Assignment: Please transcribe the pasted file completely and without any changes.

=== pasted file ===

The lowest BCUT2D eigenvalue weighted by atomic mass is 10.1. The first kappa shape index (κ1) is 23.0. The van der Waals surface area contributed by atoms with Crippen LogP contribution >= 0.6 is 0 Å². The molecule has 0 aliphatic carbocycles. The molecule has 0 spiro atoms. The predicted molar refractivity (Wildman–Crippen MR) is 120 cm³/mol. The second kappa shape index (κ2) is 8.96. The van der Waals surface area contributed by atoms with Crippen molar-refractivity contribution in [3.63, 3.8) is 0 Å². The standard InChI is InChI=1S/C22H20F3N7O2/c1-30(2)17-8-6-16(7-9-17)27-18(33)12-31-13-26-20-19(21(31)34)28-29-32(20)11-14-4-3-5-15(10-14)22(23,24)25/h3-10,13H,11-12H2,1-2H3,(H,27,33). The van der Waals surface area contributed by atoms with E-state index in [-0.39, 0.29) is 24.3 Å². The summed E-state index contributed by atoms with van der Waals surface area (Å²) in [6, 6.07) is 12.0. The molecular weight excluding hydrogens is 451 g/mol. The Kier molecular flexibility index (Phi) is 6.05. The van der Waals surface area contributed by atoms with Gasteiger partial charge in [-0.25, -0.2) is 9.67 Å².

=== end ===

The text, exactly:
The lowest BCUT2D eigenvalue weighted by atomic mass is 10.1. The first kappa shape index (κ1) is 23.0. The van der Waals surface area contributed by atoms with Crippen LogP contribution >= 0.6 is 0 Å². The molecule has 0 aliphatic carbocycles. The molecule has 0 spiro atoms. The predicted molar refractivity (Wildman–Crippen MR) is 120 cm³/mol. The second kappa shape index (κ2) is 8.96. The van der Waals surface area contributed by atoms with Crippen molar-refractivity contribution in [3.63, 3.8) is 0 Å². The standard InChI is InChI=1S/C22H20F3N7O2/c1-30(2)17-8-6-16(7-9-17)27-18(33)12-31-13-26-20-19(21(31)34)28-29-32(20)11-14-4-3-5-15(10-14)22(23,24)25/h3-10,13H,11-12H2,1-2H3,(H,27,33). The van der Waals surface area contributed by atoms with E-state index in [-0.39, 0.29) is 24.3 Å². The summed E-state index contributed by atoms with van der Waals surface area (Å²) in [6, 6.07) is 12.0. The molecular weight excluding hydrogens is 451 g/mol. The Kier molecular flexibility index (Phi) is 6.05. The van der Waals surface area contributed by atoms with Gasteiger partial charge in [-0.25, -0.2) is 9.67 Å².